Schoolchildren as young as 12 are among more than 650 youths knocking on the door of Brisbane Youth Service each month desperately needing help.
The housing crisis means that there is often no accommodation available, and young people are now faced with a night of rough sleeping.
When they arrive at the service, 47 per cent of young clients are already homeless and 77 per cent are living in unsafe, temporary, overcrowded or unaffordable housing.
Brisbane Youth Service CEO Pam Barker said youth homelessness in Brisbane had hit a crisis point, and urged the community to respond to the escalating need for support for vulnerable young people.
“The housing options for a young person with limited funds and no rental history is bleak, there’s just nothing available. Sometimes the only option for our youth workers is to give a young person a sleeping bag and safety plan for a night on the streets,” she said.
One of young people who sought help is 16-year-old Emma who was still in Year 10 when she left her family home to escape violence. It took nearly 18 months for her to find a safe place to stay.
“There were nights when I slept on a chair in South Bank or passed the time in places like a 24-hour McDonald’s just to feel safer,” Emma said.
“I was uncomfortable and scared, staying awake until dawn hoping to find a better place to sleep the next night.”
Fleeing home with just one bag and her phone, Emma lacked essentials like a TransLink go card or a photo ID to access vital services.
She received an emergency pack of food and toiletries to meet her immediate needs. She also found help with accommodation but it was unstable, at one stage, moving to a different hotel each night.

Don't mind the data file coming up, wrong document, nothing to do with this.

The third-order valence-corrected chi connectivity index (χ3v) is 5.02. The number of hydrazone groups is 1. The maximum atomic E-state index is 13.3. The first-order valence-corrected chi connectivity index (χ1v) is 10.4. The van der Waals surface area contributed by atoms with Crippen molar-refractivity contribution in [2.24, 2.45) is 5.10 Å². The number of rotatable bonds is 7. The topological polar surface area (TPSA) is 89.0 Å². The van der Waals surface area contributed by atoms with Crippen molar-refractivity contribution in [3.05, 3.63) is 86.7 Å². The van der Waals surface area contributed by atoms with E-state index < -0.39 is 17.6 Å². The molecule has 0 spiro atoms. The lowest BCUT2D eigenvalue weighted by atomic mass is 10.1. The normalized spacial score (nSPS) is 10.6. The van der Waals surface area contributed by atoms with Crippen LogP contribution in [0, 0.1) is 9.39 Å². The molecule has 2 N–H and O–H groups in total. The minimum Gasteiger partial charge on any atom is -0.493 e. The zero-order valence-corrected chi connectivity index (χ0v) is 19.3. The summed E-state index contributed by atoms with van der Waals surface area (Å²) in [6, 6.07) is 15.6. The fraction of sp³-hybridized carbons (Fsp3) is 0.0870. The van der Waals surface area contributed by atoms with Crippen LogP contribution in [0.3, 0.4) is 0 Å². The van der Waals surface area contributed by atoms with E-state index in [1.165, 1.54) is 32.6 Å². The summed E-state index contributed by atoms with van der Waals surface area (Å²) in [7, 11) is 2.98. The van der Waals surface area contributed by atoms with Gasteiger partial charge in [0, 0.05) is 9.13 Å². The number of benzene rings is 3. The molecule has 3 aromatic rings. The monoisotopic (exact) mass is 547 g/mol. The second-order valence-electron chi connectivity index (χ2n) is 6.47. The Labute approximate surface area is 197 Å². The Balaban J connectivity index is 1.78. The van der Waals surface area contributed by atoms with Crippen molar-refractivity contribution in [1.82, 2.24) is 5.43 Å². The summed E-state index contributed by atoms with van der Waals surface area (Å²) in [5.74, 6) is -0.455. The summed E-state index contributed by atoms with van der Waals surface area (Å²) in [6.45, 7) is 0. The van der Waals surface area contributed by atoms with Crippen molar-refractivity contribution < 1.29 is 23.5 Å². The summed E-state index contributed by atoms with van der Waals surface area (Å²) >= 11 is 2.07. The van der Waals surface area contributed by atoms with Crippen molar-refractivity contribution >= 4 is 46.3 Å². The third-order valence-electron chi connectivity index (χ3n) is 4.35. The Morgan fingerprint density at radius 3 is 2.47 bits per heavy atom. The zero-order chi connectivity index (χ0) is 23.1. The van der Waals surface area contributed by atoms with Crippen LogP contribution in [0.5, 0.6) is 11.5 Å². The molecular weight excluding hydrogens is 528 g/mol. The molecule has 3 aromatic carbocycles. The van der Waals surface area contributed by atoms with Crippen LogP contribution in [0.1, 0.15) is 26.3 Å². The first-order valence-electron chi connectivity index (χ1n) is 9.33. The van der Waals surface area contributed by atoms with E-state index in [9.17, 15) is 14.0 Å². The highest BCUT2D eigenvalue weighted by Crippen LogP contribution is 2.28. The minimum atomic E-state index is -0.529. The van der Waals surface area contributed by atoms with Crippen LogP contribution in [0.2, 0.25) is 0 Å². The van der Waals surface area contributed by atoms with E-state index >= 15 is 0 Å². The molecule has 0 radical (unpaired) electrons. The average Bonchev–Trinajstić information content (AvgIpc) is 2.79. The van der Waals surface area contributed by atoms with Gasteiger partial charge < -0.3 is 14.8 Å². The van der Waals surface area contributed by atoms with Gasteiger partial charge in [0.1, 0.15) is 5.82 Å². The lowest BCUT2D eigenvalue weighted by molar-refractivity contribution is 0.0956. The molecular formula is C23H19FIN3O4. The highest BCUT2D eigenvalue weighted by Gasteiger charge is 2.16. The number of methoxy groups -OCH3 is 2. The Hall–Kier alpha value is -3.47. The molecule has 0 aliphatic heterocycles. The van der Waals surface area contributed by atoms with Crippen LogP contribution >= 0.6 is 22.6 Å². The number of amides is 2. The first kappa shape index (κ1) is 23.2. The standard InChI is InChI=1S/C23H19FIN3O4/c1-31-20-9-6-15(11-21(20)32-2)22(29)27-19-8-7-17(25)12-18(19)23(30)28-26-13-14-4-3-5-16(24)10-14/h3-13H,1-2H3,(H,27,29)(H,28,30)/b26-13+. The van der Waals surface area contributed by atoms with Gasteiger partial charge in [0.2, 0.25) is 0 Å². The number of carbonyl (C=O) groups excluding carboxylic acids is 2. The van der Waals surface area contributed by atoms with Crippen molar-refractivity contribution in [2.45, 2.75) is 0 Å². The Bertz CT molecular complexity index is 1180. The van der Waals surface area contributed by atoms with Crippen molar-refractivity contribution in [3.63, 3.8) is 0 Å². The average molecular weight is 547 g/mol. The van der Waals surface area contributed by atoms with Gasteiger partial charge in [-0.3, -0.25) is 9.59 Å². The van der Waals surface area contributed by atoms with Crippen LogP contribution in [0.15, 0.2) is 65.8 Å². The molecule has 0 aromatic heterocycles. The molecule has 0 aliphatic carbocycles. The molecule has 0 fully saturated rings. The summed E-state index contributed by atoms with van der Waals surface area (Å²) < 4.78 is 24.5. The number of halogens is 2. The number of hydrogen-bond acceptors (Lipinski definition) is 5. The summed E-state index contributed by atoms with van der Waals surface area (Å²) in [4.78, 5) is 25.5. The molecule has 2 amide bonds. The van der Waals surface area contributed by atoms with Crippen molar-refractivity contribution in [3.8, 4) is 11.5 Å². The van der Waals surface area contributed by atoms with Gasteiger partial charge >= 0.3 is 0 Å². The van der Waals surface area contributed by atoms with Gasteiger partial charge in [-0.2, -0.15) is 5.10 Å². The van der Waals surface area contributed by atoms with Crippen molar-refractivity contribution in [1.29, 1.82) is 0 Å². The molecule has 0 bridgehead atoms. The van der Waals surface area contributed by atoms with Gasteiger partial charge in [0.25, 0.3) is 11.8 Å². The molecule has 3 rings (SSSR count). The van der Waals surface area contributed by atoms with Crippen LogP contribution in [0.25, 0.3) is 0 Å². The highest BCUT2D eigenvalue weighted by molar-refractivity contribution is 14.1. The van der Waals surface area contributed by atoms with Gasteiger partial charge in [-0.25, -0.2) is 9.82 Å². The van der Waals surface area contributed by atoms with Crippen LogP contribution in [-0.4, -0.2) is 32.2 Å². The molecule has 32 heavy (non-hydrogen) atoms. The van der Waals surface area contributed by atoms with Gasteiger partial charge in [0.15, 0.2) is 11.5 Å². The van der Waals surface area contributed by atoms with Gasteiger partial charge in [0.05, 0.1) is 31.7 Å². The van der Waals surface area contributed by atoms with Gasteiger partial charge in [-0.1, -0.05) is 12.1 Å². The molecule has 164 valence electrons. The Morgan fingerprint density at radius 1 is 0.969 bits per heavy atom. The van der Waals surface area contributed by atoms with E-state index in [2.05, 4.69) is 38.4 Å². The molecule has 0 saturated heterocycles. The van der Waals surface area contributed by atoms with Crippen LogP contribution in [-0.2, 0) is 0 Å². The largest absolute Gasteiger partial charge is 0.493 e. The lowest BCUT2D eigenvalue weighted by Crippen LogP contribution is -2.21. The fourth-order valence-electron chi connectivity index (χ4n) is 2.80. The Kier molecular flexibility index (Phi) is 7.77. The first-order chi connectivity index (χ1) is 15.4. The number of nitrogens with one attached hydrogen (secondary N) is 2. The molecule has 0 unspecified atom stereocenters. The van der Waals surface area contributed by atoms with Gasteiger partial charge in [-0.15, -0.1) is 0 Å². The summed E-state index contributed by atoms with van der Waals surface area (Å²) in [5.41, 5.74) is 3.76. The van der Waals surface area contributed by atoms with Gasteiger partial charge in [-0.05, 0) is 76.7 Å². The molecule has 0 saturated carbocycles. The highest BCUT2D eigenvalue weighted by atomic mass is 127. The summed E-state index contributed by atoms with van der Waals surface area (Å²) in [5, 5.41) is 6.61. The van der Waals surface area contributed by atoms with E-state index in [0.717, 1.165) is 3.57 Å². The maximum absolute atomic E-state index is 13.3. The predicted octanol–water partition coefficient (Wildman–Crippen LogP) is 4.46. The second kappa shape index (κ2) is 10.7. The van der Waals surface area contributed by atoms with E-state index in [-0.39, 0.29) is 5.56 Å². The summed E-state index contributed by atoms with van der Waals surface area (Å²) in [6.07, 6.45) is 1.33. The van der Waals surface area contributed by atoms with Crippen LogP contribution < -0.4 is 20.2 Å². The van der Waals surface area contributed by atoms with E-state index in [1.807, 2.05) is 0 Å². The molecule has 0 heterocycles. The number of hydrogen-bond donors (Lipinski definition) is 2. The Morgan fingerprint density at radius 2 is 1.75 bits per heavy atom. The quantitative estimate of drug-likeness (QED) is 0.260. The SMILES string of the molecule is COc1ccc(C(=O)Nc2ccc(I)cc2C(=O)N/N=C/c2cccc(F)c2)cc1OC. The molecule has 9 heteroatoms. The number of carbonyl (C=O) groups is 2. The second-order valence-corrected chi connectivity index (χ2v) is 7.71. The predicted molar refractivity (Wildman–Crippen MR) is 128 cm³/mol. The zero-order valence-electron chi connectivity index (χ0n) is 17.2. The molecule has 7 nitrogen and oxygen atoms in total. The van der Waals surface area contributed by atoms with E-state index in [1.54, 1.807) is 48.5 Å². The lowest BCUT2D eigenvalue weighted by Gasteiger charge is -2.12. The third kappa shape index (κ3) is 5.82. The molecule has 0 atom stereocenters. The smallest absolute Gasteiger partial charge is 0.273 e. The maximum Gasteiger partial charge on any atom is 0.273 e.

“The hotels were scary. I could hear men talking loudly and laughing, I didn’t feel safe,” she said.
Emma’s mental health deteriorated during this time but eventually, she connected with Brisbane Youth Service who helped her secure better accommodation and a safe, stable place to live.
She has since returned to study to finish her high school certificate.
“Homelessness puts young people at risk of further violence and trauma,” Ms Barker said.
“Every young person should have the right to food, clothing and safe shelter but the availability of services is now insufficient, leaving children as young as 12 alone without a safe place to sleep at night through no fault of their own,” she said.
More than 37 per cent of homeless individuals in Queensland are under the age of 25.
The frequency of young people seeking help is increasing as is the complexity of their needs, compounded by a 22 per cent leap in mental health diagnoses in the past five years.
At the Brisbane Youth Service Hub in Fortitude Valley, up to 40 young people turn up every day looking for food and urgent assistance.
How to help
Donate to the Not For Rent appeal.
- $20 can provide a prepaid go card or top-up for transport to connect with critical services
- $47 can provide food and toiletries or a sleeping bag for a young person sleeping rough
- $72 can provide an hour of street outreach to young people sleeping rough
- $126 can purchase a night of emergency accommodation